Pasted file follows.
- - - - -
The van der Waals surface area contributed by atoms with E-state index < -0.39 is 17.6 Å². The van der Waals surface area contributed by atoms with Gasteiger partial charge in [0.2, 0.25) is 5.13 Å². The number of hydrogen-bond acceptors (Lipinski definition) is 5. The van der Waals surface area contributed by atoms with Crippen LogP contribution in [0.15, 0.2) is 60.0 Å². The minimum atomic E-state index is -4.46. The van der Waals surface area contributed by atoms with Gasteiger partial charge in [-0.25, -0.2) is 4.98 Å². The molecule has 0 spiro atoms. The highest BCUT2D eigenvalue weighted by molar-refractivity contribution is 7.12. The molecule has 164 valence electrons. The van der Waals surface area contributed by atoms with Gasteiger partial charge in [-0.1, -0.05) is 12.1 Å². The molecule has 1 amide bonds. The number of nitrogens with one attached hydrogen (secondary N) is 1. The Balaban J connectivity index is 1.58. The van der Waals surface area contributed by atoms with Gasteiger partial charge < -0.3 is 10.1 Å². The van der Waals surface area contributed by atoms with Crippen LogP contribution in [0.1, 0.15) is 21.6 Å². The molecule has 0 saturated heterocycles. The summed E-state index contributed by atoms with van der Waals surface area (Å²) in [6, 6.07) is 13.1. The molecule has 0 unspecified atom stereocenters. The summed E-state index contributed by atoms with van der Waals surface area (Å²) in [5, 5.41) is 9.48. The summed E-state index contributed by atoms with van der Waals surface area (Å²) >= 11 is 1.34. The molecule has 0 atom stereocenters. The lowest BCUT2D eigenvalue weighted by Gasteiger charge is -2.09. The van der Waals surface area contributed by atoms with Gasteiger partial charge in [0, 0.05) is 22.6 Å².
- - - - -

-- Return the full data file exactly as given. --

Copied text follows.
The van der Waals surface area contributed by atoms with E-state index < -0.39 is 17.6 Å². The van der Waals surface area contributed by atoms with Gasteiger partial charge in [0.2, 0.25) is 5.13 Å². The number of hydrogen-bond acceptors (Lipinski definition) is 5. The van der Waals surface area contributed by atoms with Crippen LogP contribution in [0.15, 0.2) is 60.0 Å². The minimum atomic E-state index is -4.46. The van der Waals surface area contributed by atoms with Gasteiger partial charge in [-0.25, -0.2) is 4.98 Å². The molecule has 0 spiro atoms. The highest BCUT2D eigenvalue weighted by molar-refractivity contribution is 7.12. The molecule has 164 valence electrons. The van der Waals surface area contributed by atoms with Gasteiger partial charge in [-0.1, -0.05) is 12.1 Å². The molecule has 1 amide bonds. The number of nitrogens with one attached hydrogen (secondary N) is 1. The Balaban J connectivity index is 1.58. The van der Waals surface area contributed by atoms with Gasteiger partial charge < -0.3 is 10.1 Å². The van der Waals surface area contributed by atoms with Crippen LogP contribution in [0.1, 0.15) is 21.6 Å². The molecule has 0 saturated heterocycles. The summed E-state index contributed by atoms with van der Waals surface area (Å²) in [6, 6.07) is 13.1. The molecule has 0 unspecified atom stereocenters. The summed E-state index contributed by atoms with van der Waals surface area (Å²) in [5, 5.41) is 9.48. The summed E-state index contributed by atoms with van der Waals surface area (Å²) >= 11 is 1.34. The molecule has 0 atom stereocenters. The lowest BCUT2D eigenvalue weighted by Gasteiger charge is -2.09. The van der Waals surface area contributed by atoms with Gasteiger partial charge in [0, 0.05) is 22.6 Å².